Power and Popularity

May 16, 2014

We take no comfort when leaders of sports on other levels get embroiled in controversy; but we do try to learn from those situations.

For example, we watched very closely in 2012 how the National Collegiate Athletic Association responded fast and with force to the horrific sex abuse scandal at Penn State. The NCAA may have ignored its prescribed due process and exceeded its penalty authority, winning mostly praise from the public; but now the NCAA is mired in litigation over the legality of its swift and severe actions.

We are currently observing what could be a similar scenario for the National Basketball Association. Its commissioner moved quickly to impose a lifetime ban and other sanctions after racist public statements by an NBA team owner. While most people have praised the speed and severity of the commissioner’s actions, some people note that the recent racist remarks were not something new for this owner and the unprecedented penalties may be the subject of a lifetime of litigation.

The lesson of these situations for leaders in other places and on other levels is to be especially cautious about using power in popular ways. No matter how horrible the transgression, no matter how angry it makes you personally, follow the established rules of procedure and keep within the limits of your explicit authority.

I confess that this can be frustrating and that I have sometimes felt paralysis more than power when performing the role as MHSAA investigator and penalizer. But some of that frustration may be my own fault. If such frustrations are too common, we should be reworking the organization’s Constitution and rules, with the members’ agreement, to streamline process and strengthen penalties.

Significant steps in this direction have been occurring. For example, in May of 2013, the Representative Council adopted the athletic-related transfer rule; and on May 4, 2014, the Council increased the maximum penalty for undue influence from one year to four years for both students and adults.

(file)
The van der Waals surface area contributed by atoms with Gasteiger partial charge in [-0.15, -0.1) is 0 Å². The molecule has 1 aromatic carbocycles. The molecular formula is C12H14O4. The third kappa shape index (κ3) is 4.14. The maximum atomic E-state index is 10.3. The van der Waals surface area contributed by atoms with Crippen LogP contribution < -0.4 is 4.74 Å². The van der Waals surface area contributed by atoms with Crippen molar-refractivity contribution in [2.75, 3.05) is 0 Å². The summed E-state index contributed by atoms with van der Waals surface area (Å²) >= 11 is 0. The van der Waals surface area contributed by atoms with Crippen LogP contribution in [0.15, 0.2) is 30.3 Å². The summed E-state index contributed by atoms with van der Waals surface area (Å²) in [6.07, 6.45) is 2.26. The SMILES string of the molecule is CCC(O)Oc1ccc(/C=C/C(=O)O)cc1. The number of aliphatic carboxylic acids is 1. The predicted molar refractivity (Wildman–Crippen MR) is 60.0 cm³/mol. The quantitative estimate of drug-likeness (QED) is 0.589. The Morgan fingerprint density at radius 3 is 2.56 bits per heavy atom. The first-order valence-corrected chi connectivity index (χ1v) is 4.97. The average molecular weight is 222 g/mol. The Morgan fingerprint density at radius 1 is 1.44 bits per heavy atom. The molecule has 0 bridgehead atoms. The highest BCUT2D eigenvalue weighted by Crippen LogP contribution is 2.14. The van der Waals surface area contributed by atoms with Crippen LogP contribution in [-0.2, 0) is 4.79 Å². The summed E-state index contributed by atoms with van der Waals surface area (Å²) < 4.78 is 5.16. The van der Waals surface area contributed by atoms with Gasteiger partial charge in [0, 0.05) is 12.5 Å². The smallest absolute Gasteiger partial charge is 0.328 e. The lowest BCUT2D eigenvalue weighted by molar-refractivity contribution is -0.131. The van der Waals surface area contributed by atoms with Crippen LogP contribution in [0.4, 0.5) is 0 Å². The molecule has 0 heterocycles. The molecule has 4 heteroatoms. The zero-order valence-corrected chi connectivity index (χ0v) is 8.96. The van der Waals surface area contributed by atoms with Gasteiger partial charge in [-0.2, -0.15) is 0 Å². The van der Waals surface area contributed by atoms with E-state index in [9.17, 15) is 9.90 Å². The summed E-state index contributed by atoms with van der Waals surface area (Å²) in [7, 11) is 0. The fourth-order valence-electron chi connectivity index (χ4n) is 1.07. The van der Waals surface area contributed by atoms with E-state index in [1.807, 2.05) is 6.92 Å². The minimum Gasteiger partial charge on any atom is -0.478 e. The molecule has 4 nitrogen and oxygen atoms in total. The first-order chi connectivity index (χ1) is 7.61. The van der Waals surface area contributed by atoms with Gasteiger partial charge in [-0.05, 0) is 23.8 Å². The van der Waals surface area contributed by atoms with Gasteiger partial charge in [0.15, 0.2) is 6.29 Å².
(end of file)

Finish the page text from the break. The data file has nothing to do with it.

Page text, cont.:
Cheering for Sportsmanship

July 31, 2018

(This blog first appeared on MHSAA.com on January 8, 2013.)

I try to start each new school year at the Michigan Interscholastic Press Association summer camp at Michigan State University. I talk briefly about who the MHSAA is and what it does; and then two or three dozen high school newspaper editors and writers ask me questions; and in doing so, they give me clues to what’s going on in our schools and what’s important to our students.

Several years ago, when I opened the session to questions, one young man asked: “Mr. Roberts, what’s your job?” I paused, and then said, “I guess I’m the head cheerleader for high school sports in Michigan.”

So then this precocious student asked: “Okay, what do you cheer for?”  With a briefer pause, this is some of what I said:

  • I cheer for sportsmanship that’s not merely good, but great.

  • I cheer for sportsmanship, not gamesmanship.

  • I cheer for playing by the rules, both the letter and the spirit.

  • I cheer for maximum effort to try to win each and every contest.

  • I don’t cheer for winning at any cost; I do cheer for learning at every opportunity.

  • I cheer for losing with grace and for winning with even greater grace, with humility and modesty.

  • I cheer for the lessons of victory and the even greater lessons of defeat.